Please use this identifier to cite or link to this item: http://hdl.handle.net/10077/31709
Title: The Intrinsic Justifiability of Grandfathering in Climate Politics
Authors: Kamminga, Menno R.
Keywords: limate justicecommunitarianismgrandfatheringidealismmaterialismsocial constructivism
Issue Date: 2021
Publisher: EUT Edizioni Università di Trieste
Source: Menno R. Kamminga, "The Intrinsic Justifiability of Grandfathering in Climate Politics" in: "Etica & Politica / Ethics & Politics (2020) XXII/3", EUT Edizioni Università di Trieste, Trieste, 2021, pp. 751-768
Journal: Etica & Politica / Ethics & Politics 
Abstract: 
Climate philosophers conceptualize ‘grandfathering’ as ‘emissions grandfathering’: past emission levels entitle to future emissions. With the notable but controversial exception of libertarian Luc Bovens (2011), they regard grandfathering as intrinsically, even if not instrumentally, unjust. Questioning both the standard dismissal and Bovens’s Lockean pro-argument, this article defends the intrinsic (albeit limited) fairness of grandfathering conceptualized as ‘resources grandfathering’: fossil resource creation entitles to future resources use. A threefold ‘social constructivist’ ethical argument for this position is developed. First, philosophers’ basic aversion to grandfathering, while consistent with their emissions-based understanding, rests on an undefended, shallow ‘cosmopolitan materialism’. Second, Bovens’s Lockean defense of the intrinsic fairness of grandfathering emission rights falls short for assuming a dubious ‘first-come first-served’ within a retained cosmopolitan materialism, although it sensibly suggests to include respect for investments in our understanding of grandfathering. Third, a ‘communitarian idealist’ defense of grandfathering, which stresses that ‘natural resources’ are cultural-historical creations, succeeds by undermining cosmopolitan materialism and eliminating first-come first-served. Thus, grandfathering supports Western countries and opposes (possibly) non-Western small rich or rapidly industrializing ones, and implies a critique of the view that the West owes a massive climate debt to developing countries. Yet, grandfathering, as distributional starting-point within a pluralist framework, should arguably be complemented by ‘no-harm’ and ‘ability to pay’.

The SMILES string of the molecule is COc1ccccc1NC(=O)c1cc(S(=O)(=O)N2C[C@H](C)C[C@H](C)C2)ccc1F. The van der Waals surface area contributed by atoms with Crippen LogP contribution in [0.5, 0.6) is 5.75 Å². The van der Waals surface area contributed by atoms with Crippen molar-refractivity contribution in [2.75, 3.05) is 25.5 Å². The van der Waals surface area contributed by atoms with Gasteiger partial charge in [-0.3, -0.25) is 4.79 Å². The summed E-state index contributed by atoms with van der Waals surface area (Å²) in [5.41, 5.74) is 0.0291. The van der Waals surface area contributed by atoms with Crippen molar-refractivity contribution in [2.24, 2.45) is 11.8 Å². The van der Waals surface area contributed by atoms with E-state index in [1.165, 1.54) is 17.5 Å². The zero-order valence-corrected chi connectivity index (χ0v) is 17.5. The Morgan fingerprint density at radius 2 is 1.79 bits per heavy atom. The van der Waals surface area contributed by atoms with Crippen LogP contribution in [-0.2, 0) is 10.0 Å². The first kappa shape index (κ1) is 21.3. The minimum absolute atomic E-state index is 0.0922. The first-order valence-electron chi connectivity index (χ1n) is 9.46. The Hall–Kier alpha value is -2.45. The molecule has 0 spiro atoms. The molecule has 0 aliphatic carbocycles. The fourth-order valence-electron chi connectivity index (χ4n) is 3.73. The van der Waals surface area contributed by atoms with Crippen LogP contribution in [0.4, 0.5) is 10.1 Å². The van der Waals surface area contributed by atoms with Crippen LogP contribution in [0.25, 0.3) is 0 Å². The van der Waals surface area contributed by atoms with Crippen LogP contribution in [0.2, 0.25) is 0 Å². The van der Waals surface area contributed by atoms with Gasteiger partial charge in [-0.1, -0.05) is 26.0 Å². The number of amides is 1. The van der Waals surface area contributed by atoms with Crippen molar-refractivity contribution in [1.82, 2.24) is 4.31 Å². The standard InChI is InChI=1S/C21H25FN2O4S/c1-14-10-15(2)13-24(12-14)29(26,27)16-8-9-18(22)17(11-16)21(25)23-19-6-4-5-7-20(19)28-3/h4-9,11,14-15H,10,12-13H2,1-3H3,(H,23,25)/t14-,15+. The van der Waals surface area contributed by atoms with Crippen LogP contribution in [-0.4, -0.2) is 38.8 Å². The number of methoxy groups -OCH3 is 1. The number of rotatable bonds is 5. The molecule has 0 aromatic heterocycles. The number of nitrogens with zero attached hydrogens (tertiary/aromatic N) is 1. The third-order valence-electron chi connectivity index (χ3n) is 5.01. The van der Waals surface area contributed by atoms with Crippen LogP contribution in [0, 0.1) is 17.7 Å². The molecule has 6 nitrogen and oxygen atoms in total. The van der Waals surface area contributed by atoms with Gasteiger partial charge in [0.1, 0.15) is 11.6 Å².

Type: Article
URI: http://hdl.handle.net/10077/31709
ISSN: 1825-5167
DOI: 10.13137/1825-5167/31709
Rights: Attribution-NonCommercial-NoDerivatives 4.0 Internazionale
Appears in Collections:Etica & Politica / Ethics & Politics (2020) XXII/3

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